15 Astonishing Facts About Bats

iStock
iStock

Roughly one in five mammal species is a bat. You may have heard of the famous vampire bats that feed on blood, but some lesser-known species use sonar to catch fish, scurry across the ground like mice, build their own tents, and even stick to sheer walls with suction cups. Let’s get face-to-face with some of the most bizarre bats in the world.

1. SOME BATS STICK TO VERTICAL WALLS.

If you want to attach something to a smooth vertical surface—a car window, maybe, or a slippery shower wall—you might use a suction cup. Disk-winged bats use them, too. They have special cups on their ankles and wrists that help them stick to smooth tropical leaves. This gives them a high, safe place to rest in the bustling tropical forest. Sucker-footed bats, meanwhile, hang on using wet adhesion—they ooze a liquid that helps them cling to a surface.

2. SOME CAN CATCH FISH.

iStock

When bats hunt insects at night, they find their prey with an amazing sonar-like ability called echolocation—they make sounds that bounce off objects, then listen to the echoes for clues about what’s ahead. But the greater bulldog bat, which is named for its dog-like face, uses this sonar to catch fish. Flying above the water, it senses telltale ripples caused by the underwater movements of its prey. It skims the surface with its large feet and swiftly snatches a slippery meal. Here’s a video of this remarkable bat in action.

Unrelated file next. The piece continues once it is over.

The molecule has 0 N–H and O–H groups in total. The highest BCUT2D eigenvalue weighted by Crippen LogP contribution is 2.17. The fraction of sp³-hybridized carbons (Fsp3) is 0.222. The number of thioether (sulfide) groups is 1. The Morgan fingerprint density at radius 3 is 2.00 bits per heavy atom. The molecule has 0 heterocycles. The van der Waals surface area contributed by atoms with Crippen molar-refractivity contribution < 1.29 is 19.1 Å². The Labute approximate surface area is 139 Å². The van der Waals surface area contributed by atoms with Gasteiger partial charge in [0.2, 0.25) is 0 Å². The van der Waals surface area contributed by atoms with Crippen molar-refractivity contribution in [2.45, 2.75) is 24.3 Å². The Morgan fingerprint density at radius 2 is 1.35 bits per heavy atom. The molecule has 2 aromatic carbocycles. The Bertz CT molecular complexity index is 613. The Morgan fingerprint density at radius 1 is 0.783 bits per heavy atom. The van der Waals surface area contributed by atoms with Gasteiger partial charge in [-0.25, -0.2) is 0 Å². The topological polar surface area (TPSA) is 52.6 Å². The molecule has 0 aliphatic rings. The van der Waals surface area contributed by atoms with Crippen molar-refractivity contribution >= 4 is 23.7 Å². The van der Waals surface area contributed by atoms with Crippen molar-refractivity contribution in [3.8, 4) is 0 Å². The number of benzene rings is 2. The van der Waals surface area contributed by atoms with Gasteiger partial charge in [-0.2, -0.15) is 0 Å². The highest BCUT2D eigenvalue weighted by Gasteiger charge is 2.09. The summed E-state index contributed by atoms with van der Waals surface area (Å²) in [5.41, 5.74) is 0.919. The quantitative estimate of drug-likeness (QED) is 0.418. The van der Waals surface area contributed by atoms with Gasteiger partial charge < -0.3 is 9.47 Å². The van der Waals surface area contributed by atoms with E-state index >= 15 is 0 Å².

3. ONE SPECIES WEIGHS LESS THAN A PENNY.

Kitti’s hog-nosed bat is the world’s smallest bat—and, in fact, it’s in the running for the world’s smallest mammal. This animal is just a little over an inch (33 millimeters) long and weighs less than a penny. It’s also pretty unique: its ancestors split off from other bats a whopping 43 million years ago. Kitti’s hog-nosed bat is native to Burma and Thailand, where it’s vulnerable to habitat destruction.

4. SOME CONSTRUCT TENTS.

If you take a backwoods survival class, you’ll learn to build a shelter out of the natural material around you. And if you’re like most beginners, your first few shelters might fall down or let in too much rain. Shelter-building is a hard skill to master—but some bats have got it down. They gnaw the veins of a large tropical leaf, making it fold into a tent that protects them from rainfall and predators. One of these tent-making species is the Honduran white bat. As an added bonus, a group of these animals snuggling under their tent looks like a pile of marshmallows.

5. SOME CRAWL AROUND ON THE GROUND.

When a New Zealand lesser short-tailed bat is hungry, it hits the ground. It folds its wings up tight and uses them as forelegs as it scurries, mouse-like, across the forest floor in search of a snack. This bat’s diet is very diverse—it’ll eat nectar, pollen, berries, insects, and more. Here’s a video of lesser short-tailed bats searching for a meal.

6. THEY COME IN AMAZING PATTERNS.

A painted woolly bat. Image credit: Reeder D et al via Wikimedia Commons // CC BY 3.0

Bats aren’t just brown. The painted woolly bat of Southeast Asia is orange and black like a jack-o'-lantern. Indonesia’s stripe-faced fruit bat is also ready for Halloween with some spooky makeup. Then there’s the stunning pied bat; an inhabitant of central and western Africa, it has striking white blotches that make it look like a badger or a panda. These are just a few of the world’s many, many beautifully patterned bats.

7. THIS ONE BAT HAS FANTASTIC HAIR.